Nothing pleases a passionate cook like a brand new cookbook, pages crisp, not yet splattered. Lucky for us, 2016 yielded dozens of fantastic Jewish cookbooks, so whittling down our list of favorites to just five was no easy task!
Cookbooks this year were specialized–there were books about Jewish desserts, spices, tahini, gluten-free and paleo cooking, and even compilations of recipes from specific regions. Here are five that are real show-stoppers, with full-page photographs and the kind of writing that you’ll pour over like a novel. Here are five that will be right at home on the bookshelf, nestled between Jerusalem and Zahav.
Taste of Persia: A Cook’s Travels through Armenia, Azerbaijan, and Kurdistan, Naomi Duguid
For the foodie who travels the world through cooking, this book features recipes from talented home cooks across Persia. Award-winning cookbook writer, Naomi Duguid, presents the secrets to baked rice, spice blends, grilled eggplant, nut-filled pastries and more.
Tasting Rome: Fresh Flavors and Forgotten Recipes from an Ancient City, Katie Parla and Kristina Gill
Though not entirely a Jewish cookbook, this book has a captivating section on Jewish (cucina ebraica) and Libyan Jewish food of Rome. Parla and Gill give great attention to the social and culinary fabrics of the Roman Jewish Quarter, which you’ll find just as captivating as the sections on “street food” and “bread and pizza.”
How to Bake Everything: Simple Recipes for the Best Baking, Mark Bittman
This is the much-anticipated companion to (former New York Times food writer) Mark Bittman’s How to Cook Everything, How to Cook Everything Vegetarian, and more. Just like the others, Bittman’s substitution guides and pie-filling rubrics truly make us kvell.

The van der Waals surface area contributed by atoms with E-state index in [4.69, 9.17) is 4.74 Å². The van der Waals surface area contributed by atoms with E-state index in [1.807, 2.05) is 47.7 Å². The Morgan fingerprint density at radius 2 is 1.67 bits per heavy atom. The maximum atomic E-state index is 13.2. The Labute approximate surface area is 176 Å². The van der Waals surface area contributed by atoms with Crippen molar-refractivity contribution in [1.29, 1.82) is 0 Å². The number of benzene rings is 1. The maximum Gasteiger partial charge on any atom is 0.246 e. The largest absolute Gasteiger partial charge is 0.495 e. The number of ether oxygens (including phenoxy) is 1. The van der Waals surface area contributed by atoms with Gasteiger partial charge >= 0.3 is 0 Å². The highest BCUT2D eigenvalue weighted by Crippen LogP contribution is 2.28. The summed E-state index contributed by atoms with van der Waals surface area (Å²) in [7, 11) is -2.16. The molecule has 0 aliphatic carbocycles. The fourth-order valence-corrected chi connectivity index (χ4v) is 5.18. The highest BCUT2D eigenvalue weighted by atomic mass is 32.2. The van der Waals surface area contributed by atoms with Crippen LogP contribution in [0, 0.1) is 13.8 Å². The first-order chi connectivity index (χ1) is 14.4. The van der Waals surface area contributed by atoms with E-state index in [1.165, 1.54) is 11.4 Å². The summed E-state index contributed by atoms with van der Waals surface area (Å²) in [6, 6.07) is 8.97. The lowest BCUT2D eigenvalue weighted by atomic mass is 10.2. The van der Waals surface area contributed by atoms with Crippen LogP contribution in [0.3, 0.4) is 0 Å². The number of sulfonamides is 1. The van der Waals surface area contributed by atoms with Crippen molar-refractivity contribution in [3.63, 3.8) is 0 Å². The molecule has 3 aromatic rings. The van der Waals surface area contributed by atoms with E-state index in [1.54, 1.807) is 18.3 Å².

READ: Is Food Writer Mark Bittman Going Kosher?
Breaking Breads, Uri Scheft
Here’s a cookbook for a baker at any stage of the game: both novices and experts alike will find much to learn from this visually striking and expertly written cookbook. Answers to all of your questions — from yeast rising to challah braiding to babka swirling — will be answered. We recently reviewed it, so read more about it here if you need any more convincing.
The Gefilte Manifesto: New Recipes for Old World Jewish Foods, Jeffrey Yoskowitz and Liz Alpern
Here’s a book that proves that Ashkenazi cooking can be bright and flavorful, presenting a far cry from the jarred gefilte fish and matzah-based dishes served on Passover. Bright and warmly spiced blueberry soup, DIY lettuce kvass, and home-cured pastrami and classic sour pickles will undoubtedly transform your approach to Eastern European Jewish cooking. Read more about the book in our recent review.